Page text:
Kuna - Religion and Expressive Culture

Religious Beliefs and Practitioners. The Kuna creation myth includes references to both Pab Dummat (Big Father) and Nan Dummat (Big Mother). The Kuna religion is now called the "Father's Way." Communities alternate political meetings in the local congresos with singing gatherings where saklas and caciques chant religious and historical songs full of symbolism and myth, and the arkar ( vocero , or chief's spokesman) interprets the meaning of the chants. Many Kuna attend Catholic and Protestant churches, in addition to the singing gatherings.

Ceremonies. Kuna ceremonies include an ikko inna (needle ceremony), in which a baby girl's nose is pierced for a gold nose ring; an inna tunsikkalet (short ceremony), a puberty rite that usually lasts one or two days; and an inna suit (long ceremony), a ritual cutting of the hair that usually lasts three or more days. Once a young girl's hair is ritually cut short, she becomes available for marriage. Sometimes an inna suit is held for a very young girl even though she will not be ready for marriage for many years. There are no similar ceremonies for Kuna boys. Special chants exist for birth, death, and the healing of the sick.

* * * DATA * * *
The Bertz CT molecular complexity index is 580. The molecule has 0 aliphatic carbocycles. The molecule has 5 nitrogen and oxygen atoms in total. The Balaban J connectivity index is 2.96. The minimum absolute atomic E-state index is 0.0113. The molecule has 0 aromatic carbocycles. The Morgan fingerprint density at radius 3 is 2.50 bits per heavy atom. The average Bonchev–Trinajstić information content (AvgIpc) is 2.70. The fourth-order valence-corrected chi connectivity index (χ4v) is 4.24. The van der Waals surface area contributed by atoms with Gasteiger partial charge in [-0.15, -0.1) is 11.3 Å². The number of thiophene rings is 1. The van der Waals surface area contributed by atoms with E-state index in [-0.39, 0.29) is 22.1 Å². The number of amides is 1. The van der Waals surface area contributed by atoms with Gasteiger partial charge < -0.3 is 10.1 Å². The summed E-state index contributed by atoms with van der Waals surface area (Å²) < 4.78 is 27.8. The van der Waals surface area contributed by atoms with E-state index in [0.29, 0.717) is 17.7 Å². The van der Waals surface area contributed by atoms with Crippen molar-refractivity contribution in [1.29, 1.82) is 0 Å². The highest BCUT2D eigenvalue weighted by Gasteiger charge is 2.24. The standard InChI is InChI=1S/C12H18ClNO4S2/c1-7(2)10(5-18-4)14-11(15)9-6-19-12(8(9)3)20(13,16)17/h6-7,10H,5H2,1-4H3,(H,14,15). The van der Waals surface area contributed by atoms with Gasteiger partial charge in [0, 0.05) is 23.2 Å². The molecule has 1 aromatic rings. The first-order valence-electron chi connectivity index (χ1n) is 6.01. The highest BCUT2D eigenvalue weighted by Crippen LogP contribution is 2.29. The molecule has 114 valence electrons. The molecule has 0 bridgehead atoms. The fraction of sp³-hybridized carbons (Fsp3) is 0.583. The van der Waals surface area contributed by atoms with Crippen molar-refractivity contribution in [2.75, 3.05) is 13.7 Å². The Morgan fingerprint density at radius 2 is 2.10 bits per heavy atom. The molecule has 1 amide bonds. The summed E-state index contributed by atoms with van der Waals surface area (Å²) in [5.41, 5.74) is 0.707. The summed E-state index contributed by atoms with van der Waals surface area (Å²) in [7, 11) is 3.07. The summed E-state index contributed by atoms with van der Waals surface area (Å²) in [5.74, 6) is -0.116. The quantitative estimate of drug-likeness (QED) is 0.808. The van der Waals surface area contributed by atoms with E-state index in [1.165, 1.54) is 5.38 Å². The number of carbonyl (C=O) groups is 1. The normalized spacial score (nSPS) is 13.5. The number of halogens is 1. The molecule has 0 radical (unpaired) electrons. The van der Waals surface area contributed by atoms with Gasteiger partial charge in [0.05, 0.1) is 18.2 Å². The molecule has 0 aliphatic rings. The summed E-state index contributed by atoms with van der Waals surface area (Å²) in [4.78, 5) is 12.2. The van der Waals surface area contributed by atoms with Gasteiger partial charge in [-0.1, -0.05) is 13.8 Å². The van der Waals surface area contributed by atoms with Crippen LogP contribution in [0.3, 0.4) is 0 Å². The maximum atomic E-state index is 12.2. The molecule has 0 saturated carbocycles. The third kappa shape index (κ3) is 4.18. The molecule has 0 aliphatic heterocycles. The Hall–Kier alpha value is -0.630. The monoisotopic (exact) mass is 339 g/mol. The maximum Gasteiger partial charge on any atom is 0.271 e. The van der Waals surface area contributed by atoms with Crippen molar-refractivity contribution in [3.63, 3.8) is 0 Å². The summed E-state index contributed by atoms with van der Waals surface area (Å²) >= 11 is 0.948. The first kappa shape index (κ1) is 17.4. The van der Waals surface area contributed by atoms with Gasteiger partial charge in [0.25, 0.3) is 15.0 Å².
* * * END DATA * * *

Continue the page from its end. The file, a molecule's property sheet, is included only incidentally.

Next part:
Arts. The Kuna are known internationally for their molas. Kuna verbal arts include three different types of chants: pab ikar, historical, religious and political material sung by Kuna leaders; songs sung by kantules (ritualists) during female puberty rites; chants used in curing ceremonies. Kuna women sing lullabies. Kuna dance groups are becoming increasingly popular among Kuna youth. Rattles and reed panpipes are used by the dancers.

Medicine. Kuna medicinal healers are called inatulets or neles (a nele is a seer). They use a combination of herbs and chants to heal their patients. Family, friends, and elderly women play an important role by sitting with patients while healers chant. Beginning in the 1970s, health centers staffed by a nurse or a Western-trained health paraprofessional were established on many islands. The region has one hospital. Many Kuna combine Western and Kuna approaches to healing when they are ill.

Death and Afterlife. Kuna women and children prepare the body for burial. Women are responsible for wailing and mourning; they review the deceased's life and character and refer to punishments or rewards that will be his or hers in the afterworld. To guide the deceased, a death chanter ( masartulet ) may be employed to sing a long narrative song describing the soul's journey through the underworld to heaven. Kuna cemeteries are located on the mainland. Small houses, many furnished with a table, dishes, and other everyday objects, are often constructed over the graves. These articles are for the deceased to use in the afterworld and to take as gifts to previously departed relatives. Kuna women (usually the elders) are responsible for visiting the dead, bringing them food, and keeping their houses clean.

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